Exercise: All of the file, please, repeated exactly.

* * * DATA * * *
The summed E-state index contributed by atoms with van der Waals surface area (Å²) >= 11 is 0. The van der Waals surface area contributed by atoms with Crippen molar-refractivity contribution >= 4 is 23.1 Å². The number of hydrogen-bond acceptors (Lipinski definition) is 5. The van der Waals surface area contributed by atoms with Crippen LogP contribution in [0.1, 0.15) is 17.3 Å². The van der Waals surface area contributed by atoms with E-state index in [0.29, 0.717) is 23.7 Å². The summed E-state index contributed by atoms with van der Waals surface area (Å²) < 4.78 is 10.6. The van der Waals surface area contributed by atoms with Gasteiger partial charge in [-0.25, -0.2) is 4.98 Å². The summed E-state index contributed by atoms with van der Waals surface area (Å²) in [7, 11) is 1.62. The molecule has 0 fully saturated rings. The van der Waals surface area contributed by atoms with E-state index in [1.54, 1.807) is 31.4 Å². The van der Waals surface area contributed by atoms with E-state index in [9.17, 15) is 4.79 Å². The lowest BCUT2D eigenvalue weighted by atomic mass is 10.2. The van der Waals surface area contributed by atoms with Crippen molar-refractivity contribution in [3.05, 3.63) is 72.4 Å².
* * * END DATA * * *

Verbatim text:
The summed E-state index contributed by atoms with van der Waals surface area (Å²) >= 11 is 0. The van der Waals surface area contributed by atoms with Crippen molar-refractivity contribution >= 4 is 23.1 Å². The number of hydrogen-bond acceptors (Lipinski definition) is 5. The van der Waals surface area contributed by atoms with Crippen LogP contribution in [0.1, 0.15) is 17.3 Å². The van der Waals surface area contributed by atoms with E-state index in [0.29, 0.717) is 23.7 Å². The summed E-state index contributed by atoms with van der Waals surface area (Å²) < 4.78 is 10.6. The van der Waals surface area contributed by atoms with Gasteiger partial charge in [-0.25, -0.2) is 4.98 Å². The summed E-state index contributed by atoms with van der Waals surface area (Å²) in [7, 11) is 1.62. The molecule has 0 fully saturated rings. The van der Waals surface area contributed by atoms with E-state index in [1.54, 1.807) is 31.4 Å². The van der Waals surface area contributed by atoms with E-state index in [9.17, 15) is 4.79 Å². The lowest BCUT2D eigenvalue weighted by atomic mass is 10.2. The van der Waals surface area contributed by atoms with Crippen molar-refractivity contribution in [3.05, 3.63) is 72.4 Å².